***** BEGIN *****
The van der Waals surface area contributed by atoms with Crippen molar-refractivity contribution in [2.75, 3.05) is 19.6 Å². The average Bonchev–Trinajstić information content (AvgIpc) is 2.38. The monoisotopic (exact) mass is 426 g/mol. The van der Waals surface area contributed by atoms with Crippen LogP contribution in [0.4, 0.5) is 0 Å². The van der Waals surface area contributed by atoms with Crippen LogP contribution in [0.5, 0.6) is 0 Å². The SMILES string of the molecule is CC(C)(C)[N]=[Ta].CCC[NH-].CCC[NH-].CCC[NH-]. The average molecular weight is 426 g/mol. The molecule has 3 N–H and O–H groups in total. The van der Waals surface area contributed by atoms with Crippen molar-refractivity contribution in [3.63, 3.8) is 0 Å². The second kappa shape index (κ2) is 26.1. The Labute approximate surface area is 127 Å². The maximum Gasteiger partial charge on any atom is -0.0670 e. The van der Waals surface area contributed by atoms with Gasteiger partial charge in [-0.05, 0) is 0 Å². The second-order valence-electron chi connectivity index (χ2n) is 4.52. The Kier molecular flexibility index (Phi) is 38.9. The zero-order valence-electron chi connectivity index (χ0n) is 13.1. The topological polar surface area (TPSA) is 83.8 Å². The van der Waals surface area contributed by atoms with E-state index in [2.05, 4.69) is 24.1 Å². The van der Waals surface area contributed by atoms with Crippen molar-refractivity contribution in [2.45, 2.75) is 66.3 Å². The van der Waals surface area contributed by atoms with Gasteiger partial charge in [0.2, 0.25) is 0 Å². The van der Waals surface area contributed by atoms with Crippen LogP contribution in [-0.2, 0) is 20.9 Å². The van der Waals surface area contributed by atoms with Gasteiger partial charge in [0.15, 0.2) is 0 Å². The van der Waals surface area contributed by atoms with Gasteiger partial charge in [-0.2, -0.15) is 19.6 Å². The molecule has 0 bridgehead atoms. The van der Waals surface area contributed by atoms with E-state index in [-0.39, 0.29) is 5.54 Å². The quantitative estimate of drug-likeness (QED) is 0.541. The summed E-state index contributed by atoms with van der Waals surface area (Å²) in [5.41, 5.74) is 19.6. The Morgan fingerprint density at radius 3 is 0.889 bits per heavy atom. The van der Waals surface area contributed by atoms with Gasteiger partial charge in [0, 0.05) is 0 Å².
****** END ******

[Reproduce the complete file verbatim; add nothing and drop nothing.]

The van der Waals surface area contributed by atoms with Crippen molar-refractivity contribution in [2.75, 3.05) is 19.6 Å². The average Bonchev–Trinajstić information content (AvgIpc) is 2.38. The monoisotopic (exact) mass is 426 g/mol. The van der Waals surface area contributed by atoms with Crippen LogP contribution in [0.4, 0.5) is 0 Å². The van der Waals surface area contributed by atoms with Crippen LogP contribution in [0.5, 0.6) is 0 Å². The SMILES string of the molecule is CC(C)(C)[N]=[Ta].CCC[NH-].CCC[NH-].CCC[NH-]. The average molecular weight is 426 g/mol. The molecule has 3 N–H and O–H groups in total. The van der Waals surface area contributed by atoms with Crippen molar-refractivity contribution in [3.63, 3.8) is 0 Å². The second kappa shape index (κ2) is 26.1. The Labute approximate surface area is 127 Å². The maximum Gasteiger partial charge on any atom is -0.0670 e. The van der Waals surface area contributed by atoms with Gasteiger partial charge in [-0.05, 0) is 0 Å². The second-order valence-electron chi connectivity index (χ2n) is 4.52. The Kier molecular flexibility index (Phi) is 38.9. The zero-order valence-electron chi connectivity index (χ0n) is 13.1. The topological polar surface area (TPSA) is 83.8 Å². The van der Waals surface area contributed by atoms with E-state index in [2.05, 4.69) is 24.1 Å². The van der Waals surface area contributed by atoms with Crippen molar-refractivity contribution in [2.45, 2.75) is 66.3 Å². The van der Waals surface area contributed by atoms with Gasteiger partial charge in [0.2, 0.25) is 0 Å². The van der Waals surface area contributed by atoms with Crippen LogP contribution in [-0.2, 0) is 20.9 Å². The van der Waals surface area contributed by atoms with Gasteiger partial charge in [0.15, 0.2) is 0 Å². The van der Waals surface area contributed by atoms with Gasteiger partial charge in [-0.2, -0.15) is 19.6 Å². The molecule has 0 bridgehead atoms. The van der Waals surface area contributed by atoms with E-state index in [-0.39, 0.29) is 5.54 Å². The quantitative estimate of drug-likeness (QED) is 0.541. The summed E-state index contributed by atoms with van der Waals surface area (Å²) in [5.41, 5.74) is 19.6. The Morgan fingerprint density at radius 3 is 0.889 bits per heavy atom. The van der Waals surface area contributed by atoms with Gasteiger partial charge in [0, 0.05) is 0 Å².